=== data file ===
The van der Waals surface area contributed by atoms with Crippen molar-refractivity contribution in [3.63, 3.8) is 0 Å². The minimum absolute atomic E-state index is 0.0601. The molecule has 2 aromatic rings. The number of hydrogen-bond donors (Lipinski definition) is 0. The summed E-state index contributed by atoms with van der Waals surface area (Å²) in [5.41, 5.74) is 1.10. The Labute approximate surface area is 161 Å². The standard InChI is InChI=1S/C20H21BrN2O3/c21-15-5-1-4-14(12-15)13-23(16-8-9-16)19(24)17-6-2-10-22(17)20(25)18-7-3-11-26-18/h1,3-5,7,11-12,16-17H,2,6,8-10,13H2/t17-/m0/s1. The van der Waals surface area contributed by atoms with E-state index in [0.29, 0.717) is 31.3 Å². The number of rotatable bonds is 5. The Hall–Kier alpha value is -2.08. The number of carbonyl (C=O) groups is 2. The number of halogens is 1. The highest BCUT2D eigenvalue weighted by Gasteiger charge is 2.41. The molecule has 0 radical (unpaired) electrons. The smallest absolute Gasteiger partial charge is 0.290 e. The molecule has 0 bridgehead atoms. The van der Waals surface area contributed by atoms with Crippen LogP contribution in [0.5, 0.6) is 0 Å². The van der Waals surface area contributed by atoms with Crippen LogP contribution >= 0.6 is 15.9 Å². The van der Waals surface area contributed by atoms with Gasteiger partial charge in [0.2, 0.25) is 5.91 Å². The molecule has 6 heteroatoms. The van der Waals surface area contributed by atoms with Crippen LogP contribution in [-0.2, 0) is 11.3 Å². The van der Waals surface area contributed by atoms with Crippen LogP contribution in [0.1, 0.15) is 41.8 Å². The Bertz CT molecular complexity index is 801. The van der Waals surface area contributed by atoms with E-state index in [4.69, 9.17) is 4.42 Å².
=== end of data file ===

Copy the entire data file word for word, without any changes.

The van der Waals surface area contributed by atoms with Crippen molar-refractivity contribution in [3.63, 3.8) is 0 Å². The minimum absolute atomic E-state index is 0.0601. The molecule has 2 aromatic rings. The number of hydrogen-bond donors (Lipinski definition) is 0. The summed E-state index contributed by atoms with van der Waals surface area (Å²) in [5.41, 5.74) is 1.10. The Labute approximate surface area is 161 Å². The standard InChI is InChI=1S/C20H21BrN2O3/c21-15-5-1-4-14(12-15)13-23(16-8-9-16)19(24)17-6-2-10-22(17)20(25)18-7-3-11-26-18/h1,3-5,7,11-12,16-17H,2,6,8-10,13H2/t17-/m0/s1. The van der Waals surface area contributed by atoms with E-state index in [0.29, 0.717) is 31.3 Å². The number of rotatable bonds is 5. The Hall–Kier alpha value is -2.08. The number of carbonyl (C=O) groups is 2. The number of halogens is 1. The highest BCUT2D eigenvalue weighted by Gasteiger charge is 2.41. The molecule has 0 radical (unpaired) electrons. The smallest absolute Gasteiger partial charge is 0.290 e. The molecule has 0 bridgehead atoms. The van der Waals surface area contributed by atoms with Crippen LogP contribution in [0.5, 0.6) is 0 Å². The van der Waals surface area contributed by atoms with Crippen LogP contribution >= 0.6 is 15.9 Å². The van der Waals surface area contributed by atoms with Gasteiger partial charge in [0.2, 0.25) is 5.91 Å². The molecule has 6 heteroatoms. The van der Waals surface area contributed by atoms with Crippen LogP contribution in [-0.2, 0) is 11.3 Å². The van der Waals surface area contributed by atoms with Crippen LogP contribution in [0.1, 0.15) is 41.8 Å². The Bertz CT molecular complexity index is 801. The van der Waals surface area contributed by atoms with E-state index in [4.69, 9.17) is 4.42 Å².